G Stevenson butcher's shop, in Portland Street, Derby, to close after nearly 128 years
A BUTCHER'S shop in Derby which was founded nearly 128 years ago will close for the final time on Saturday.
G Stevenson, in Portland Street, has been passed down from generation to generation since it first opened in 1885.
But now owner John Culling is retiring after 49 years in the meat trade.
Mr Culling, 64, said: "I always wanted to be a butcher. I used to visit the slaughterhouse when I was young."
While at school, he began helping at the Portland Street shop which was then owned by his uncle, George Stevenson.
He said: "I used to ride the butcher's bike when I was about 13 or 14 and deliver the orders to Sinfin, Littleover, all over the place.
"I'd come back and clean up and we'd be done for about 2.30pm. I'd earn 50p (10 shillings) a day for about six or seven hours' work. That was good money in those days."
After leaving school at 15, in 1964, he began working full-time at the shop.
"I started off boning pig's heads and learning to keep my fingers out of the way," he said.
"In the first six months I had two lots of stitches on my hand because I was cutting the meat towards my fingers. I soon learnt not to do that."
Mr Culling, who lives in Deans Drive, Borrowash, said he felt "proud" that the business had been passed through his family.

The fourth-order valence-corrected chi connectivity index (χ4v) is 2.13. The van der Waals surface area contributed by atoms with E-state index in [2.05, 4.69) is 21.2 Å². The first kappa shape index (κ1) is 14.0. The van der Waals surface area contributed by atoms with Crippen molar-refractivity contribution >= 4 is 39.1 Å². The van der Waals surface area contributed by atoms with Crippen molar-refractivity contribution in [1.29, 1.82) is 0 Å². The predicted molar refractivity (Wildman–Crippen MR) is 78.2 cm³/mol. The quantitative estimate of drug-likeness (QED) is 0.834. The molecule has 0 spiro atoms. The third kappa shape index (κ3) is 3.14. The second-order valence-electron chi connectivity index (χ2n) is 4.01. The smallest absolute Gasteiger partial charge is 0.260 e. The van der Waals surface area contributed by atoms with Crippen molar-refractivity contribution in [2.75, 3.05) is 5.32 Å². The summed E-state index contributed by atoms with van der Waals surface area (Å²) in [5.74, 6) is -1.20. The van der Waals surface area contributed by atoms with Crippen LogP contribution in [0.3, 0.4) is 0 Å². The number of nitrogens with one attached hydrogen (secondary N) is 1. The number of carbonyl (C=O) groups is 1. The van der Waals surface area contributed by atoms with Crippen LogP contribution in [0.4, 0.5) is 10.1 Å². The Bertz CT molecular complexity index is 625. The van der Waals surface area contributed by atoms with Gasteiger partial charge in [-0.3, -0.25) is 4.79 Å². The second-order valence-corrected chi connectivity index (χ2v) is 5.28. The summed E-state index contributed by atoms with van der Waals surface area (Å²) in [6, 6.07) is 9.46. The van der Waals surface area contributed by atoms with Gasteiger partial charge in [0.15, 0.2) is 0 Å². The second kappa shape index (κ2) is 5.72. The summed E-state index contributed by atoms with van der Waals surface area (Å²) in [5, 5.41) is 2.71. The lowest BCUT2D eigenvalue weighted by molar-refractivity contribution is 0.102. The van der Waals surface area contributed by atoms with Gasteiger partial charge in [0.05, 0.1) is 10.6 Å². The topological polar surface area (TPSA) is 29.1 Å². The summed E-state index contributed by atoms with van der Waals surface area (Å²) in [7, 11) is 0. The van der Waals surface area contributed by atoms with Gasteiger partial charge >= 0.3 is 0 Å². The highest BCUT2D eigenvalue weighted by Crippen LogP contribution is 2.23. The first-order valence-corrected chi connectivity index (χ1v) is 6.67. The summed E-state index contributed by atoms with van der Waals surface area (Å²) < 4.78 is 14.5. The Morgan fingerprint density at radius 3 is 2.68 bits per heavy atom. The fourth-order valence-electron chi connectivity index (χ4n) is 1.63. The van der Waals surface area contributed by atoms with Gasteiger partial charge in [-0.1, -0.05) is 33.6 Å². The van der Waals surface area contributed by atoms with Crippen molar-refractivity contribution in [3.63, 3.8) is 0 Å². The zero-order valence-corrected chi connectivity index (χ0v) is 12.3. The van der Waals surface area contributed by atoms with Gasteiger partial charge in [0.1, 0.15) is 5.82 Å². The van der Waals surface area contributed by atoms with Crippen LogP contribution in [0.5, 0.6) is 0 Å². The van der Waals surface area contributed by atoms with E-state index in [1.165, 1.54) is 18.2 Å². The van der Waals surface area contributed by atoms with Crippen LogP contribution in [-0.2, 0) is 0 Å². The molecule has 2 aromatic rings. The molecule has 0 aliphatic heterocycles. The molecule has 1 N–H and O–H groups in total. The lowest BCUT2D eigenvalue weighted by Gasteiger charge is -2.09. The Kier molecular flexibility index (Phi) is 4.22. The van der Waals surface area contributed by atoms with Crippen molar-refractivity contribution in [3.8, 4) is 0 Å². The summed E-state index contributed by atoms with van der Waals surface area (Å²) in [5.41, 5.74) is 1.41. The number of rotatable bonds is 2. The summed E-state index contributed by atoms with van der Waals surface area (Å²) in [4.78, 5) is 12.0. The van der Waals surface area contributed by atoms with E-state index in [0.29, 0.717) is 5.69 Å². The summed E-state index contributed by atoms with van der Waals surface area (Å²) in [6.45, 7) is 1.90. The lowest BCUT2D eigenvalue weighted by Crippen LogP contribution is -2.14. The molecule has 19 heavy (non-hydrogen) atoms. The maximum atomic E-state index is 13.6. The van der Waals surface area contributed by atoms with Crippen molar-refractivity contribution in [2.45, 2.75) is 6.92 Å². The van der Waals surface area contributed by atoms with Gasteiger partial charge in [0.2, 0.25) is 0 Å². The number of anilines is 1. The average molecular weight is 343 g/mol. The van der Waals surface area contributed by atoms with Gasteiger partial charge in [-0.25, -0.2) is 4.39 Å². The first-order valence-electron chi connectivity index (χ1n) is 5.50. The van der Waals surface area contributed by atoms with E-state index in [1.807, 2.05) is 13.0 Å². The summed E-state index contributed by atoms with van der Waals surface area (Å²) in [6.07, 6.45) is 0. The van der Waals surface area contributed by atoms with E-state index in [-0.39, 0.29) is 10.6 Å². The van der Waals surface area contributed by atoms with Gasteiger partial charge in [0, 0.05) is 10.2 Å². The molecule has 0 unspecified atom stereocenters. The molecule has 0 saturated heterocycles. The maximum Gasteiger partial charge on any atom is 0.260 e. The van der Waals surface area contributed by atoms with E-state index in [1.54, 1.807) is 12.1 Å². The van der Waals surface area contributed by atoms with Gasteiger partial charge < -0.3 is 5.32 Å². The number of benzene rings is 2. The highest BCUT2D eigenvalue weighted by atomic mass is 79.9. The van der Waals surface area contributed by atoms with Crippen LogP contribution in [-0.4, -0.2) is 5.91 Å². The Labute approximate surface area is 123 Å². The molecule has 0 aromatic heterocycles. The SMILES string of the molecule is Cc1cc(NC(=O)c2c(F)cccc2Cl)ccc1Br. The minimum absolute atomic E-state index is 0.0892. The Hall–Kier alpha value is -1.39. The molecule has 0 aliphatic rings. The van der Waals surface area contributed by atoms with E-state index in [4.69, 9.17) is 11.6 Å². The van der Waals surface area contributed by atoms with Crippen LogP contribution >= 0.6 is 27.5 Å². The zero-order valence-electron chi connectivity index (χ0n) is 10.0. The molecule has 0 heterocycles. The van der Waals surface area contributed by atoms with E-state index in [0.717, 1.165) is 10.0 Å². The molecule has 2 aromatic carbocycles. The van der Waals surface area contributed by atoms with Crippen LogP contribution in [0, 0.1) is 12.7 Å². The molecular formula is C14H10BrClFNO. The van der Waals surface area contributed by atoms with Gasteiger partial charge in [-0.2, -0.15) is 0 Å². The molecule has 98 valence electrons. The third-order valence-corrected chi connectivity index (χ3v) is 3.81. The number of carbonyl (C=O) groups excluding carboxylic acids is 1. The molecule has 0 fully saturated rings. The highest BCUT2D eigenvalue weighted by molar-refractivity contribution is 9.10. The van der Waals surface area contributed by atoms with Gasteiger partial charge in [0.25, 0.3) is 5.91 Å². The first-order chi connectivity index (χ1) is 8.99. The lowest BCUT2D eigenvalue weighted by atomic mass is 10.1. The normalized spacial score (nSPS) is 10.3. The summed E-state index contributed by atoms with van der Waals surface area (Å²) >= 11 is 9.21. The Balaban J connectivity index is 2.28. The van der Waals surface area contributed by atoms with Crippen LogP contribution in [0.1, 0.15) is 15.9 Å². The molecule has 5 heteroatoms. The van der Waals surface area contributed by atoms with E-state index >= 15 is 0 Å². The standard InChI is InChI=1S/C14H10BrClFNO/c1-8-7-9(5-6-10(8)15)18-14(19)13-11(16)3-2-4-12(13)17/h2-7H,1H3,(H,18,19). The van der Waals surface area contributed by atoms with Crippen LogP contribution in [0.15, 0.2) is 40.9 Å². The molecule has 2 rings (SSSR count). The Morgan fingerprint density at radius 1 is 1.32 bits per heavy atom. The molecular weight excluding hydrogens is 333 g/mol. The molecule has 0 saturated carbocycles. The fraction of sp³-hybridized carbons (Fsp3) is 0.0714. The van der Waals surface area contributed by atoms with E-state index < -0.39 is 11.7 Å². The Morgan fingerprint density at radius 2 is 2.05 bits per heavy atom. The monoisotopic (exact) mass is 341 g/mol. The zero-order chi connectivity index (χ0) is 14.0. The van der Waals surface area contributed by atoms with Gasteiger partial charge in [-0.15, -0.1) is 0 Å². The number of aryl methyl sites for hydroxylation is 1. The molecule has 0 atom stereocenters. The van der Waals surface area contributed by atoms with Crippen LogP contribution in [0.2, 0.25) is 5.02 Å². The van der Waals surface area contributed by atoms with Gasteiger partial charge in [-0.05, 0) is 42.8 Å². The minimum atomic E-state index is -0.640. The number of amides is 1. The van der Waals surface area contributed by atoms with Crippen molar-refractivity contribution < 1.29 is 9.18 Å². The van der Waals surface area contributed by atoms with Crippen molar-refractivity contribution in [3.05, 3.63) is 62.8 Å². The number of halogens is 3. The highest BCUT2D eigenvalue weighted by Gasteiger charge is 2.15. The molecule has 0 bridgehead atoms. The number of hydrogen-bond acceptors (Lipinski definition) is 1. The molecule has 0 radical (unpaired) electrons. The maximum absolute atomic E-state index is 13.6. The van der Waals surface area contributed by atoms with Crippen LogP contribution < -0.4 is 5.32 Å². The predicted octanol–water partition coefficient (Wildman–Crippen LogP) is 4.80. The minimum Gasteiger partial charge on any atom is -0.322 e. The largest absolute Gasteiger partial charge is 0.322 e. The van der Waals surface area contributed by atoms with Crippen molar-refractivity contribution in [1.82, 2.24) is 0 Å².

He said: "My dad worked at British Rail for 49 years but my mum helped out at the butcher's shop making coffee and taking orders out.
"I enjoyed working with my uncle, especially on Wednesdays, as he used to take me out fishing in the afternoon.
After the death of his uncle in 1990, John has managed the shop single-handedly.
"It's long hours," he said.
"I work six days a week and sometimes 12-hour days – that's why my family aren't interested in taking it on.
"Trimming the fat off a goat can take me two hours alone. It's all got to be prepared ready for the following day.
"With working on my own I have to stop and serve and there are lots of other jobs to do as well.
"Not much has changed over the years but we sell a lot of goat nowadays."
It was only last February when the hard-working butcher took his first day off sick.
He said: "I dropped a piece of meat weighing 130lb and the bones ripped my hand. It wouldn't stop bleeding so I had to go to hospital and have the next day off which was my very first."
John said he will spend his retirement with wife Jean, 59, son Richard, 32, and daughter Rachel, 35.
He said: "I'll miss talking to the customers.
"I've had lots of cards and bottles and people have said they don't know what to do without me, which is touching."